Locally known as “marsh rats” or “marsh rabbits” — an indication of their potential size — these rodents were served up in Historic Charleston even before the first Barbadians came ashore, making them a particularly authentic treat. They are usually obtained by trapping (a guide to doing so can be found on the South Carolina Department of Natural Resources website), as they inhabit the inaccessible reaches of marshes and wetlands, burrowing into the mud banks to form their burrows. Sporting fine-grained red meat, the muskrat delivers exceptional flavor in the hands of a skilled cook. It is important to carefully remove the “musk” glands when skinning the animal to avoid offensive flavors in the finished product. Soaking the meat overnight in a vinegar and salt brine will help reduce any “gamy” flavor, but then what is the point of cooking game? Recipes abound and rats can be enjoyed fried, broiled, pickled, “potted,” and, in our favorite preparation, “Muskrat Meat Loaf.”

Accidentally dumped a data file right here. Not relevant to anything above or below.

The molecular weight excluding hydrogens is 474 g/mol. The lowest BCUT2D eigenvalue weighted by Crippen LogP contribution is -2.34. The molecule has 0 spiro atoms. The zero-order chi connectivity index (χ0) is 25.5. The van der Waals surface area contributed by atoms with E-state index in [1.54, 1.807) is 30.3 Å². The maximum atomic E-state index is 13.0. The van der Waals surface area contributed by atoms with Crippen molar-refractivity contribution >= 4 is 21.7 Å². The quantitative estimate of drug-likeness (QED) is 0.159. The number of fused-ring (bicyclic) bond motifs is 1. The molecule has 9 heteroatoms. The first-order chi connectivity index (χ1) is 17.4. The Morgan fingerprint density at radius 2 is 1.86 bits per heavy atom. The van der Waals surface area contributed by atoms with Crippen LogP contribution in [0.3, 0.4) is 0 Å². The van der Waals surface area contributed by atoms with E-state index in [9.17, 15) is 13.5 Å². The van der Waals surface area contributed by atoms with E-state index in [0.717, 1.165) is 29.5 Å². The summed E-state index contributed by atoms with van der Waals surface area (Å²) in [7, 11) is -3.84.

Who would guess that this ubiquitous scavenger of the metropolis was also great to eat? These feathered friends are readily accessible to the urban dweller — one only requires a bag of stale popcorn and a stiff umbrella for a quick meal. Related to the delicious mourning dove, these birds provide a robust dark meat that is best cooked on the rare side. Brining improves their flavor, as does wrapping them in bacon or other fat before roasting or grilling, combating their tendency to become dry. For those whose marksmanship fails them, all is not lost. Many upscale, local restaurants serve young domestic pigeons; they refer to them as “squab.”